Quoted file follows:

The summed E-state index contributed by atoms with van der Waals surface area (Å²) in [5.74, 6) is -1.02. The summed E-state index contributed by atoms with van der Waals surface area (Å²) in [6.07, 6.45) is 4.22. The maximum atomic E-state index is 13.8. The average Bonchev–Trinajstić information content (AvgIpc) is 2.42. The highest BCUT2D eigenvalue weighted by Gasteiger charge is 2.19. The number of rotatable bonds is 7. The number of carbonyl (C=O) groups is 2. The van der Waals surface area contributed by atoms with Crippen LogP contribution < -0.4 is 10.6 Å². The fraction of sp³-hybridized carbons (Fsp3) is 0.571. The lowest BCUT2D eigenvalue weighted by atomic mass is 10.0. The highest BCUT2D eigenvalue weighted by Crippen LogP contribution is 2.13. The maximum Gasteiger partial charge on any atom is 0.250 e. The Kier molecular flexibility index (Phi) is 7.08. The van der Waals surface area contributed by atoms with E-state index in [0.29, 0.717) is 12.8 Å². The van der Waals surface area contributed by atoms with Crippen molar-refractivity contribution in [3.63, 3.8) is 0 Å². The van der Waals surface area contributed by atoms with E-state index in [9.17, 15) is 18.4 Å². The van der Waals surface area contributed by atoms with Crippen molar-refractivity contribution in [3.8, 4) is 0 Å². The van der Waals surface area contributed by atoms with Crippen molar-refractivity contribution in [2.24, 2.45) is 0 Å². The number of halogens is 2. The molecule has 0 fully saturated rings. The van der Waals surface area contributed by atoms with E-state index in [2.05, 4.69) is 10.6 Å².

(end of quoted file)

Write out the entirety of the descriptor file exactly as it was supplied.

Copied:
The summed E-state index contributed by atoms with van der Waals surface area (Å²) in [5.74, 6) is -1.02. The summed E-state index contributed by atoms with van der Waals surface area (Å²) in [6.07, 6.45) is 4.22. The maximum atomic E-state index is 13.8. The average Bonchev–Trinajstić information content (AvgIpc) is 2.42. The highest BCUT2D eigenvalue weighted by Gasteiger charge is 2.19. The number of rotatable bonds is 7. The number of carbonyl (C=O) groups is 2. The van der Waals surface area contributed by atoms with Crippen LogP contribution < -0.4 is 10.6 Å². The fraction of sp³-hybridized carbons (Fsp3) is 0.571. The lowest BCUT2D eigenvalue weighted by atomic mass is 10.0. The highest BCUT2D eigenvalue weighted by Crippen LogP contribution is 2.13. The maximum Gasteiger partial charge on any atom is 0.250 e. The Kier molecular flexibility index (Phi) is 7.08. The van der Waals surface area contributed by atoms with E-state index in [0.29, 0.717) is 12.8 Å². The van der Waals surface area contributed by atoms with Crippen molar-refractivity contribution in [3.63, 3.8) is 0 Å². The van der Waals surface area contributed by atoms with E-state index in [9.17, 15) is 18.4 Å². The van der Waals surface area contributed by atoms with Crippen molar-refractivity contribution in [3.8, 4) is 0 Å². The van der Waals surface area contributed by atoms with Crippen molar-refractivity contribution in [2.24, 2.45) is 0 Å². The number of halogens is 2. The molecule has 0 fully saturated rings. The van der Waals surface area contributed by atoms with E-state index in [2.05, 4.69) is 10.6 Å².